One of my favorite reads is Bankervision, and author James Gardner had the audacity to go public with a Twitter-is-a-stunt-for-banks stance, releasing a firestorm in a teacup as Twitter defenders and bank bashers both rose to the challenge of commenting.
Some of the points made are interesting, though, so let me see if I can distill the main arguments.
- Banks that hang with the cool kids want to be first on everything. They like getting attention from social media mavens and marketing gurus
- Unpaid media is a compelling value proposition, but you have to be first to get any benefit
- Twitter is not economic for reaching thousands of customers with relevant messaging, because you'd need a roomful of people tweeting to do it
- It's a lot like virtual worlds -- looked important, but off the radar at the moment
- To invest real development time, banks need to see a real money business case
- Twitter experiences a lot of user churn - a lot of people go dormant after a few weeks
- Bank innovators should focus on mobile
- Twitter is more about listening than talking, if you are an institution. Case in point here.
- Twitter may not have reached critical mass, but it's way too soon to write it off
- Twitter is part of social media, and if you are going to be relevant to your customers, you need to find a way to be relevant in social media
- Twitter opens a channel to pass on good stuff, and limit the damage from bad stuff (Remember the Domino's viral video situation)
- Twitter has more utility when you add a bunch of other tools like Tweetdeck, Twhirl, Twitscoop, Monittor, etc
- Bankers just don't get it
- Virtual worlds that require a huge software download and big investment of time are not comparable to razor-thin Twitter apps that take almost no time and are totally mobile
Okay, I think you get the picture.
Among the more interesting remarks made on both sides is the challenge of scaling up such a system to communicate with customers.
Let's consider customer wants
The part that I think is getting short shrift here is the underlying desire, need or want. [I know, I do go on about that, don't I?]
Yes, banks and others need to monitor Twitter. But if that ever became a primary communication channel, something is seriously wrong. I do think that the banks running a help line on Twitter are probably doing a good thing. I monitor a few of these, and I don't see them getting that much traffic, and what they are doing is redirecting the enquiries, for the most part.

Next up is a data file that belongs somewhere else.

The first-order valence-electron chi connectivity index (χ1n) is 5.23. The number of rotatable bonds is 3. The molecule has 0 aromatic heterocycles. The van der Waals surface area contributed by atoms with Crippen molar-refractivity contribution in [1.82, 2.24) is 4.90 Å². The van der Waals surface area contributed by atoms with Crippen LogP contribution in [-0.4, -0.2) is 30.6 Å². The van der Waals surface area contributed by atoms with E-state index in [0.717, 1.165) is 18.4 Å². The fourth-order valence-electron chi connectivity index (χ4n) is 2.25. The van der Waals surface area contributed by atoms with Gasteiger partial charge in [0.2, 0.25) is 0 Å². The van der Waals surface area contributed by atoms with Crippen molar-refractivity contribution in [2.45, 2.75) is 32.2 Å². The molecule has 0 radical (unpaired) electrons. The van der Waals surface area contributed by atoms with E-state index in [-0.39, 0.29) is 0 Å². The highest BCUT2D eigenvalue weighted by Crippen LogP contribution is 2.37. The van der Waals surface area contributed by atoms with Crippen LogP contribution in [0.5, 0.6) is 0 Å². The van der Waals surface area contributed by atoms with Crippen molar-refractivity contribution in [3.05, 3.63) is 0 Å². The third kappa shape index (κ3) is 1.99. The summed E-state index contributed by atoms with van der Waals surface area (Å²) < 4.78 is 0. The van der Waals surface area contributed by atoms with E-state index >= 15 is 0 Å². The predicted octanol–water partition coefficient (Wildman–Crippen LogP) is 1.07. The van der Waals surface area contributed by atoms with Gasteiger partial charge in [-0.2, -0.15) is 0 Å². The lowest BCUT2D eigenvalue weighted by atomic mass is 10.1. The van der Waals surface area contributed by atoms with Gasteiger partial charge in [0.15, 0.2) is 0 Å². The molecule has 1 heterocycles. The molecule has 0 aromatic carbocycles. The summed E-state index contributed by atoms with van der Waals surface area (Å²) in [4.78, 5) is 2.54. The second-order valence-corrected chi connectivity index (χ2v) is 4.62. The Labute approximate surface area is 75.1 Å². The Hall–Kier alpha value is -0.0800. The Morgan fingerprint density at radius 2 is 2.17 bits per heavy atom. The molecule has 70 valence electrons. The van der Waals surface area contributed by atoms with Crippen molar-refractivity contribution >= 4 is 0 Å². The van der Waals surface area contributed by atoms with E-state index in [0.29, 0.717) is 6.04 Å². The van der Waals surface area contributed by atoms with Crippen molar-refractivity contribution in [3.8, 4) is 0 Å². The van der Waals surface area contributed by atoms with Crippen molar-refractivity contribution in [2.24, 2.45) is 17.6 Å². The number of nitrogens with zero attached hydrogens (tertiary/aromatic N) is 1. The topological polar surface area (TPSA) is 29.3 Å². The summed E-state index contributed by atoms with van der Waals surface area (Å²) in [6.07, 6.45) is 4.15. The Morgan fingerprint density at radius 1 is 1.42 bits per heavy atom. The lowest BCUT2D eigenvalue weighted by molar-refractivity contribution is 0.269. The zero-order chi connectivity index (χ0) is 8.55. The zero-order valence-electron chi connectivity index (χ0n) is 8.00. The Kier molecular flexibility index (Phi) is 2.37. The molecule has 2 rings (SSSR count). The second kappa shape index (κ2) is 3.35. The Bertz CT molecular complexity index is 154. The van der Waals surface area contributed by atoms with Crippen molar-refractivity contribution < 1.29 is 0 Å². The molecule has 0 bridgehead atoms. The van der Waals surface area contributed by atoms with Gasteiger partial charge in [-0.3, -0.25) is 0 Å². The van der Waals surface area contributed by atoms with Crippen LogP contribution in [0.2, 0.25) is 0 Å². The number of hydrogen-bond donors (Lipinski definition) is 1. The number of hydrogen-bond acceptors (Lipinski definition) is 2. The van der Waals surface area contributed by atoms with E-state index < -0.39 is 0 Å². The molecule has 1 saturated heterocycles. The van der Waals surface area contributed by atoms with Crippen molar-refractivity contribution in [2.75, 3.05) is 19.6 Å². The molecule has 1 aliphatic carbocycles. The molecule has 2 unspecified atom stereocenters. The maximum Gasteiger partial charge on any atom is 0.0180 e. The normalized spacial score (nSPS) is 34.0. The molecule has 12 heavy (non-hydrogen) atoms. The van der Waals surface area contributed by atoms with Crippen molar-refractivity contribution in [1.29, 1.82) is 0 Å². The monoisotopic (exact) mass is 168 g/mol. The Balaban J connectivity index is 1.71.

Long before the internet, a disgruntled customer could call their local newspaper columnist or local TV consumer reporter with their gripe. And the company would get right on the problem and fix it. This did not mean it was a primary communication channel.
Since that time, banks have made many changes. They have standards of customer service, much better quality control and quality tracking, faster decision turn-around, and many other service improvements at banks. And ombudspeople as a last resort.
Social media have a democratizing effect: it means small voices can more easily be heard. They help balance out the power imbalance of one customer versus a big institution.
The scaling thing is still a big issue
Regardless of what the communication channel is, people want more access to institutions. They want it fast, and they want it convenient. They don't want to be on hold for half an hour. Call centres were certainly scaled up to provide more convenient access. And a few institutions do a good job with e-mail, which has got to be a demanding operation, and fraught with potential problems.
Twitter seems to offer possibilities for alerts
Relatively few banks offer customers feed services for things like rates. This would appear to be a good application for Twitter. What about campaigns and promotions, announcements of new locations, all that sort of stuff.
Or maybe an automated system should tweet me about the status of my application.
Lots of other innovations are possible using these new channels.
[Note that what I am suggesting here would also work well or better on mobile. And probably be more secure]
Most consumers expect banks to innovate first in helping them stay on top of transactions and money. They expect a lot less in the 'cool' department than they do of brands like Virgin Atlantic or Pepsi.
We are all trying to figure this stuff out, for ourselves and our clients. Thanks James for putting on a nice show over there.